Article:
Another answer, which may interact with the first, is that the oligarchs are not in this for the long run anyway--that at some level they all expect the game to end fairly soon, and they are simply trying to grab as much as they can. Certainly there has been massive flight of capital into Swiss bank accounts and other hidden overseas assets. (Many Russian firms maintain subsidiaries in Cyprus, the Nassau of Europe. They are presumably not there to enjoy the weather or, for that matter, to do anything productive.) Russia, as has been pointed out in this column before ("The East Is in the Red"), has generally run huge trade surpluses. Think of those surpluses as the way an oligarch's gas or oil gets converted into a billion dollar nest egg someplace outside the reach of the resurgent Communists, or Gen. Lebed, or whoever emerges from the wreckage.
One thing that is clear is that the West--the IMF, the Western governments who provided the funds for the last, doomed rescue package--have come out looking like chumps. There is a possible defense for their actions: They may have believed that the men who rule Russia were finally beginning to see the light, that in their own self-interest they would agree to cough up the money the country needed to avoid disaster, but they needed a little time. In that case the big loans organized a few months ago could have made the difference. But in fact the money quickly disappeared, as speculators--certainly including the oligarchs themselves--converted rubles into dollars as fast as the dollars became available. In effect we gave a lot of aid to some future residents of Gstaad.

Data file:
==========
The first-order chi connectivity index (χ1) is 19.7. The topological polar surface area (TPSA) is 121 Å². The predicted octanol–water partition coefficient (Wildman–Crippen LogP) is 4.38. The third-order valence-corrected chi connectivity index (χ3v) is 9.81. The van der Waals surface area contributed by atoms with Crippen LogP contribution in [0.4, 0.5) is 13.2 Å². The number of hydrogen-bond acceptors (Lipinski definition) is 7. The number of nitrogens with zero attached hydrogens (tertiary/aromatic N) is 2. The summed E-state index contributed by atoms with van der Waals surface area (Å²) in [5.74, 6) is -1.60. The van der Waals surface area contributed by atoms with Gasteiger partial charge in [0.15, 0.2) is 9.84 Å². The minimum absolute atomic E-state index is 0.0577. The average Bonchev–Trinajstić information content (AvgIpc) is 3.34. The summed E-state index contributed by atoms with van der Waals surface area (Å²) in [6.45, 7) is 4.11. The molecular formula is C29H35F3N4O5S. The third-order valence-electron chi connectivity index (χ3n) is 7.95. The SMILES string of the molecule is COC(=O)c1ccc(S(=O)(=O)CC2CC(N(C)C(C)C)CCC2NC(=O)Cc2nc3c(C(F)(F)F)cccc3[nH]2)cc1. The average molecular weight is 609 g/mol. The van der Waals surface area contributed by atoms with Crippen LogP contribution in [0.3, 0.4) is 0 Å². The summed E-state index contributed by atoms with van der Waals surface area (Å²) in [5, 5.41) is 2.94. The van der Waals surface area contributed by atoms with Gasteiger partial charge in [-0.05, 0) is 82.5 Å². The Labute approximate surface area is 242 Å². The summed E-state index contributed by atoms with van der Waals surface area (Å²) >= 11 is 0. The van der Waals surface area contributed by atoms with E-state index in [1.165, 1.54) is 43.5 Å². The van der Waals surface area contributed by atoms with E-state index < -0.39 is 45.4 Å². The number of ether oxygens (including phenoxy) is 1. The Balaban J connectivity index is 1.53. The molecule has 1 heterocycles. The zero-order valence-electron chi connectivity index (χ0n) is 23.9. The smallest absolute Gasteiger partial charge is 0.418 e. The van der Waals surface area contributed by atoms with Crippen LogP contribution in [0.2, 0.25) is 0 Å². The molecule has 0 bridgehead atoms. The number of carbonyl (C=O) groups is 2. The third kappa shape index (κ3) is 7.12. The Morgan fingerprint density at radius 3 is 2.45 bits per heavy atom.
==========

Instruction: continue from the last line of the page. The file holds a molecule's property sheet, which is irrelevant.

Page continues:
Needless to say, in his recent visit to Moscow Bill Clinton repeated the old pieties, suggesting the West was "ready to offer further assistance if Russia stays with the path of reforms." And he sounded sincere.